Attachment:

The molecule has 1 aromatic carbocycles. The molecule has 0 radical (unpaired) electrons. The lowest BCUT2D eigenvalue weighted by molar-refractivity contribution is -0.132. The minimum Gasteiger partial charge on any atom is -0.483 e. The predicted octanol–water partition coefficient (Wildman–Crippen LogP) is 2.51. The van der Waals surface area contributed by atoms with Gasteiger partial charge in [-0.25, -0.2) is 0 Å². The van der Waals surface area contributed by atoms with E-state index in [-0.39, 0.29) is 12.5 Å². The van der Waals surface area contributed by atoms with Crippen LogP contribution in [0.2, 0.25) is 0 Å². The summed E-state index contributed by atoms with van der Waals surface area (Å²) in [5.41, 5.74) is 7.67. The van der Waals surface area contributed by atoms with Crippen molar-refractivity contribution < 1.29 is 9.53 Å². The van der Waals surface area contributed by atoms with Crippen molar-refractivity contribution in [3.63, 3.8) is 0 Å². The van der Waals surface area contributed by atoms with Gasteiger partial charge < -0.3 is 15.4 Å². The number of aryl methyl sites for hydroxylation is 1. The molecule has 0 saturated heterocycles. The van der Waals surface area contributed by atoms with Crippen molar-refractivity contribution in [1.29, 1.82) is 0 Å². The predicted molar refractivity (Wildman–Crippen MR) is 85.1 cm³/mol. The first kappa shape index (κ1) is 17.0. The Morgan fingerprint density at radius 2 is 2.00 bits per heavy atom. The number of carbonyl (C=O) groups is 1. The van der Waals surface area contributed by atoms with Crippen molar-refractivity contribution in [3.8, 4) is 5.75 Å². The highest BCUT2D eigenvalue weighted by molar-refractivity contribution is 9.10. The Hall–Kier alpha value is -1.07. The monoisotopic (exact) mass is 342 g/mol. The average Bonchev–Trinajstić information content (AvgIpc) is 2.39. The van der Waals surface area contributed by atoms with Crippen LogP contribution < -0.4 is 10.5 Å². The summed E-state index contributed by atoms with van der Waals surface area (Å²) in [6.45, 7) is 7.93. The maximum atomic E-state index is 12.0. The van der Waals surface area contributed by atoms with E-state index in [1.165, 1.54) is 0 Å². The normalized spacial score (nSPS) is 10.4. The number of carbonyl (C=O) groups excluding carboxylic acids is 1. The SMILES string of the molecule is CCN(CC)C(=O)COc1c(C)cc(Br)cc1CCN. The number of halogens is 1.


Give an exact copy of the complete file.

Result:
The molecule has 1 aromatic carbocycles. The molecule has 0 radical (unpaired) electrons. The lowest BCUT2D eigenvalue weighted by molar-refractivity contribution is -0.132. The minimum Gasteiger partial charge on any atom is -0.483 e. The predicted octanol–water partition coefficient (Wildman–Crippen LogP) is 2.51. The van der Waals surface area contributed by atoms with Gasteiger partial charge in [-0.25, -0.2) is 0 Å². The van der Waals surface area contributed by atoms with E-state index in [-0.39, 0.29) is 12.5 Å². The van der Waals surface area contributed by atoms with Crippen LogP contribution in [0.2, 0.25) is 0 Å². The summed E-state index contributed by atoms with van der Waals surface area (Å²) in [5.41, 5.74) is 7.67. The van der Waals surface area contributed by atoms with Crippen molar-refractivity contribution < 1.29 is 9.53 Å². The van der Waals surface area contributed by atoms with Crippen molar-refractivity contribution in [3.63, 3.8) is 0 Å². The van der Waals surface area contributed by atoms with Gasteiger partial charge < -0.3 is 15.4 Å². The number of aryl methyl sites for hydroxylation is 1. The molecule has 0 saturated heterocycles. The van der Waals surface area contributed by atoms with Crippen molar-refractivity contribution in [1.29, 1.82) is 0 Å². The predicted molar refractivity (Wildman–Crippen MR) is 85.1 cm³/mol. The first kappa shape index (κ1) is 17.0. The Morgan fingerprint density at radius 2 is 2.00 bits per heavy atom. The number of carbonyl (C=O) groups is 1. The van der Waals surface area contributed by atoms with Crippen molar-refractivity contribution in [3.8, 4) is 5.75 Å². The highest BCUT2D eigenvalue weighted by molar-refractivity contribution is 9.10. The Hall–Kier alpha value is -1.07. The monoisotopic (exact) mass is 342 g/mol. The average Bonchev–Trinajstić information content (AvgIpc) is 2.39. The van der Waals surface area contributed by atoms with Crippen LogP contribution < -0.4 is 10.5 Å². The summed E-state index contributed by atoms with van der Waals surface area (Å²) in [6.45, 7) is 7.93. The maximum atomic E-state index is 12.0. The van der Waals surface area contributed by atoms with E-state index in [1.165, 1.54) is 0 Å². The normalized spacial score (nSPS) is 10.4. The number of carbonyl (C=O) groups excluding carboxylic acids is 1. The SMILES string of the molecule is CCN(CC)C(=O)COc1c(C)cc(Br)cc1CCN. The number of halogens is 1.